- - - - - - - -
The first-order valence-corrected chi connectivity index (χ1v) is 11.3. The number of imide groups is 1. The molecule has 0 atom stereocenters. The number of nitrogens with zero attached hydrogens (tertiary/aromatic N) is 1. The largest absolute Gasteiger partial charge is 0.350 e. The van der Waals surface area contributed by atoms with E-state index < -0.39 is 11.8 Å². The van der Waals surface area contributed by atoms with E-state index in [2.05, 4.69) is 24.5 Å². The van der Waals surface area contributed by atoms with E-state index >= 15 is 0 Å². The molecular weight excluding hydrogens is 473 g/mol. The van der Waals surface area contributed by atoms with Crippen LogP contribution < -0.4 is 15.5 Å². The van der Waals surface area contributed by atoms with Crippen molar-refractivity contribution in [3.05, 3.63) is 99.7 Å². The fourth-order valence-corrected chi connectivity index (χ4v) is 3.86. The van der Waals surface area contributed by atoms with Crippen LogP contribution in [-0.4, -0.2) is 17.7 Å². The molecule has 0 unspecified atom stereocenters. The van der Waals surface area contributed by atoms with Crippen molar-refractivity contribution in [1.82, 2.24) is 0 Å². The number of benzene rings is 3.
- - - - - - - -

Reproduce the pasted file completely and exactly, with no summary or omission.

The first-order valence-corrected chi connectivity index (χ1v) is 11.3. The number of imide groups is 1. The molecule has 0 atom stereocenters. The number of nitrogens with zero attached hydrogens (tertiary/aromatic N) is 1. The largest absolute Gasteiger partial charge is 0.350 e. The van der Waals surface area contributed by atoms with E-state index < -0.39 is 11.8 Å². The van der Waals surface area contributed by atoms with E-state index in [2.05, 4.69) is 24.5 Å². The van der Waals surface area contributed by atoms with E-state index >= 15 is 0 Å². The molecular weight excluding hydrogens is 473 g/mol. The van der Waals surface area contributed by atoms with Crippen LogP contribution < -0.4 is 15.5 Å². The van der Waals surface area contributed by atoms with Crippen molar-refractivity contribution in [3.05, 3.63) is 99.7 Å². The fourth-order valence-corrected chi connectivity index (χ4v) is 3.86. The van der Waals surface area contributed by atoms with Crippen LogP contribution in [-0.4, -0.2) is 17.7 Å². The molecule has 0 unspecified atom stereocenters. The van der Waals surface area contributed by atoms with Crippen molar-refractivity contribution in [1.82, 2.24) is 0 Å². The number of benzene rings is 3.